The mission of MFS is to secure food sovereignty by seeding, growing, and harvesting Meskwaki indigenous knowledge and life-ways. In line with its mission, the Meskwaki Food Sovereignty Office is providing and fulfilling many services for the tribal community. The growing season faced a couple of natural challenges: a drought and a pandemic. In the Spring of 2021, 28.4 acres of land were allocated for MFS cultural growing use.
In the Spring of 2021, two new employees were brought on. Luke Kapayou, Ancestral Farm Manager and Christina Blackcloud; Meskwaki Food Sovereignty Coordinator. Building on the success of previous work, MFS had a very busy year!
Highlighting the 2021 work of the office, MFS assisted 20 community members by providing tilled plots ranging from 50×50 to 50×100 that is ready to be grown in. Produce was grown from organic seed and in a chemical-free environment. MFS prepared two (2) community plot areas: one behind the casino and the other behind the health clinic. A temporary fence was installed to protect the garden areas from deer and other wildlife.
Transplants and seeds were given away at the Red Earth Gardens location in the spring. The favored event drew 74 people in a new drive-up format. Popular transplants such as tomatoes, flowers, and herbs as well tribal seeds: corn, beans, and squash were available to the community. More tribal seeds were request than transplants! We hope you have saved seeds for next year!
Home garden tilling services reached 58 homes. Several were first time gardens. In conjunction, eighteen (18) individuals reached out for the 1st Time Growers Assistance ranging from planting, cultivating, and harvesting information. MFS embodies the knowledge and experience that an office needs to successfully implement these services. Growing the Growers.
New this year are two beans in our seed library: bebyekotte (red cranberry, pole bean) and bekedewiti (smoky rear, pole bean) and one Kickapoo pumpkin: wiskobi wabikoni (sweet squash). Miles Lasley assisted MFS in growing out seeds. This assistance is very much appreciated as we work towards expanding our inventory and providing the seeds to community. Thank you Miles!
MFS partnered with the Promoting Tribal Economies and Community program to provide an opportunity for individuals to gain experience in the workplace while building upon their skills and talents in an educational, immersed in Meskwaki food system practices and techniques environment. All placements were temporary with a fixed time. Windy Blackcloud and Keya Clairmont began their important work in April 2021. Abby Ironshell joined the team in July. MFS also mentored one (1) summer youth participant. Levi Roberts, Meskwaki Summer Youth Employee, was added to the Food Sovereignty Team in June. Activities included harvesting sage, milkweed, water potatoes, plant and tree identification, fishing, planting, cultivating and harvesting corn, beans, and squash and touring the Tribe’s boundaries among many other every day tasks.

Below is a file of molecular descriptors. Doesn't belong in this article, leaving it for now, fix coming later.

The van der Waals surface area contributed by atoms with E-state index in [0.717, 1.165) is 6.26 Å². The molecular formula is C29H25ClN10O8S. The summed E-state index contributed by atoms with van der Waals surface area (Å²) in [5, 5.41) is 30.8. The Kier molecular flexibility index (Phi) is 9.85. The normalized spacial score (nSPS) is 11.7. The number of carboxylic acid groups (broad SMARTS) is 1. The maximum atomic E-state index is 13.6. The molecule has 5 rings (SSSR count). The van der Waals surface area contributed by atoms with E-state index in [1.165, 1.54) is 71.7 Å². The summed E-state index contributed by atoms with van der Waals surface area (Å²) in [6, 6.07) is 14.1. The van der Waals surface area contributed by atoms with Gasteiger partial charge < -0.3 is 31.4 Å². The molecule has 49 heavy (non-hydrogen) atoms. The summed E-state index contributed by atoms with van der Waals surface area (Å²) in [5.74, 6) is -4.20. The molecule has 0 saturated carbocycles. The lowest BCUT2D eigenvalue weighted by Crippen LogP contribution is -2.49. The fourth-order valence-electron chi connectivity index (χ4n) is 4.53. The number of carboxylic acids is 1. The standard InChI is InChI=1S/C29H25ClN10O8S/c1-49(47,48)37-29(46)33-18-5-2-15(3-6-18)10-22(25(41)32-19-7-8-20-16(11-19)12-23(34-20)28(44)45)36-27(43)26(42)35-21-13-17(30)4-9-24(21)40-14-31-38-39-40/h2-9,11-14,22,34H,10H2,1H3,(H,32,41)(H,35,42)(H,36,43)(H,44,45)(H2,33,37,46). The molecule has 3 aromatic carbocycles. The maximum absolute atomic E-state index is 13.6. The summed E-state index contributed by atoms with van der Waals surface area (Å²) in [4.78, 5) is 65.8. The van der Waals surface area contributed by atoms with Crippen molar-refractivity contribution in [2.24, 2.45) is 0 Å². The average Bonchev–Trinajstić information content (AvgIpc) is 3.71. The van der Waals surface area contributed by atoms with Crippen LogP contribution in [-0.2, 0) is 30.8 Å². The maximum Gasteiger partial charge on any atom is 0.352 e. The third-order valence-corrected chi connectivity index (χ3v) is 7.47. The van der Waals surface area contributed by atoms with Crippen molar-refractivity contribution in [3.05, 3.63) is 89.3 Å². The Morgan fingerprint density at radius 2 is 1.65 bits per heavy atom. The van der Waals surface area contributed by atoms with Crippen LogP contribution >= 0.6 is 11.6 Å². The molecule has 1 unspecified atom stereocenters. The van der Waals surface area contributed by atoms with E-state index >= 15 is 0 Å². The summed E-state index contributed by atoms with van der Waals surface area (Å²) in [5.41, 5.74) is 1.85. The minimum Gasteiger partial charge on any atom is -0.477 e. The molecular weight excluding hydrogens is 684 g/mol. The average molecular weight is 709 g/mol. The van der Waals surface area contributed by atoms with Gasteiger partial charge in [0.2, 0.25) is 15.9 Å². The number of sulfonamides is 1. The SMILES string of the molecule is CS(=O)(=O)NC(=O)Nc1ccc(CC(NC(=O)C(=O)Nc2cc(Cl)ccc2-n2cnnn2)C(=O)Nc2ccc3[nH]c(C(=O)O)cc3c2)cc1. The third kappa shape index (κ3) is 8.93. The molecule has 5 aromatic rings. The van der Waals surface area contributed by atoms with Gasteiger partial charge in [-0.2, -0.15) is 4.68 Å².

Meskwaki Food Sovereignty focuses on growing the nation through healthy and cultural food. In addition to growing food, MFS is equipping itself to provide expanded, relevant services like hunting, fishing, foraging, and gathering activities to GROW more hunters, fishers, foragers, gatherers collectively encompassed with Meskwaki knowledge and customs.
Soil testing occurred at 6 locations on the Settlement at various locations. Collecting data provides a base to oversee the health of our soil and capture soil trends. The soil samples collected were analyzed by the University of Northern Iowa’s Department of Earth and Environmental Science and AmeriCorp Green Iowa.
The office successfully wrote and gained additional funding through a Native American Agriculture Fund to bring on a Youth Education Coordinator as a means to work closer with the youth. Enhancing our youth outreach while protecting and transferring our traditional foods knowledge to continue traditions is a goal of our office. Avis Bear-Bass began this important role in September 2021. Avis is initiating the Youth Agriculture Club
Operating in a Covid-19 environment, MFS still cooked, provided outreach and held a fun activity with the community. The team provided a traditional meal on Meskwaki Nation Day at the powwow grounds. MFS set up a table during the Meskwaki Health Fair where the team displayed program information and examples of traditional foods. A tallest Meskwaki corn stalk contest was held in August. Congratulations to Denise Wolf! Denise’s corn measured 11’9”.
MFS traveled to the Tribe’s other West Bend property a couple of times to begin planning for activities to occur. The team envisions weekend camps and one day trips. Be ready though, it takes 3 ½ hours to get there!
The Food Sovereignty Team is excited and looking forward to in person activities and are busily planning for next year’s growing season, writing grants, and still…drying squash.
MFS appreciates the volunteer support, donations, and investments and wishes you a Happy and Safe New Year!